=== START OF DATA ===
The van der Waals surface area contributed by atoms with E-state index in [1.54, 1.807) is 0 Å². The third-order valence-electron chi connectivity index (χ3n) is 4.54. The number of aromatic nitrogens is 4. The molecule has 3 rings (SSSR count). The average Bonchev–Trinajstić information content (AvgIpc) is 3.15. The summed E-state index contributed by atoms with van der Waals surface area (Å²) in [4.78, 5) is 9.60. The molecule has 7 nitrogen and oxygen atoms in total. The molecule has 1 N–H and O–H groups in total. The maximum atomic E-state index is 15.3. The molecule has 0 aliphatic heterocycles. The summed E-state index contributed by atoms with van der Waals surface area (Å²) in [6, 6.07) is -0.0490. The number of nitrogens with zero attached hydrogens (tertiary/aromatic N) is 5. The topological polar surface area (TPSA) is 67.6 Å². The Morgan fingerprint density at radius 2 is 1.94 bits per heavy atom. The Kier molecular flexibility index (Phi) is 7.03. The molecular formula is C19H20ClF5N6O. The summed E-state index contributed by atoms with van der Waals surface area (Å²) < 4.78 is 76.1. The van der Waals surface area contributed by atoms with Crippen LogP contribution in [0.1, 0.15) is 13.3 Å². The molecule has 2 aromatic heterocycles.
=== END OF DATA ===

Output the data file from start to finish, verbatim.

The van der Waals surface area contributed by atoms with E-state index in [1.54, 1.807) is 0 Å². The third-order valence-electron chi connectivity index (χ3n) is 4.54. The number of aromatic nitrogens is 4. The molecule has 3 rings (SSSR count). The average Bonchev–Trinajstić information content (AvgIpc) is 3.15. The summed E-state index contributed by atoms with van der Waals surface area (Å²) in [4.78, 5) is 9.60. The molecule has 7 nitrogen and oxygen atoms in total. The molecule has 1 N–H and O–H groups in total. The maximum atomic E-state index is 15.3. The molecule has 0 aliphatic heterocycles. The summed E-state index contributed by atoms with van der Waals surface area (Å²) in [6, 6.07) is -0.0490. The number of nitrogens with zero attached hydrogens (tertiary/aromatic N) is 5. The topological polar surface area (TPSA) is 67.6 Å². The Morgan fingerprint density at radius 2 is 1.94 bits per heavy atom. The Kier molecular flexibility index (Phi) is 7.03. The molecular formula is C19H20ClF5N6O. The summed E-state index contributed by atoms with van der Waals surface area (Å²) < 4.78 is 76.1. The van der Waals surface area contributed by atoms with Crippen LogP contribution in [0.1, 0.15) is 13.3 Å². The molecule has 2 aromatic heterocycles.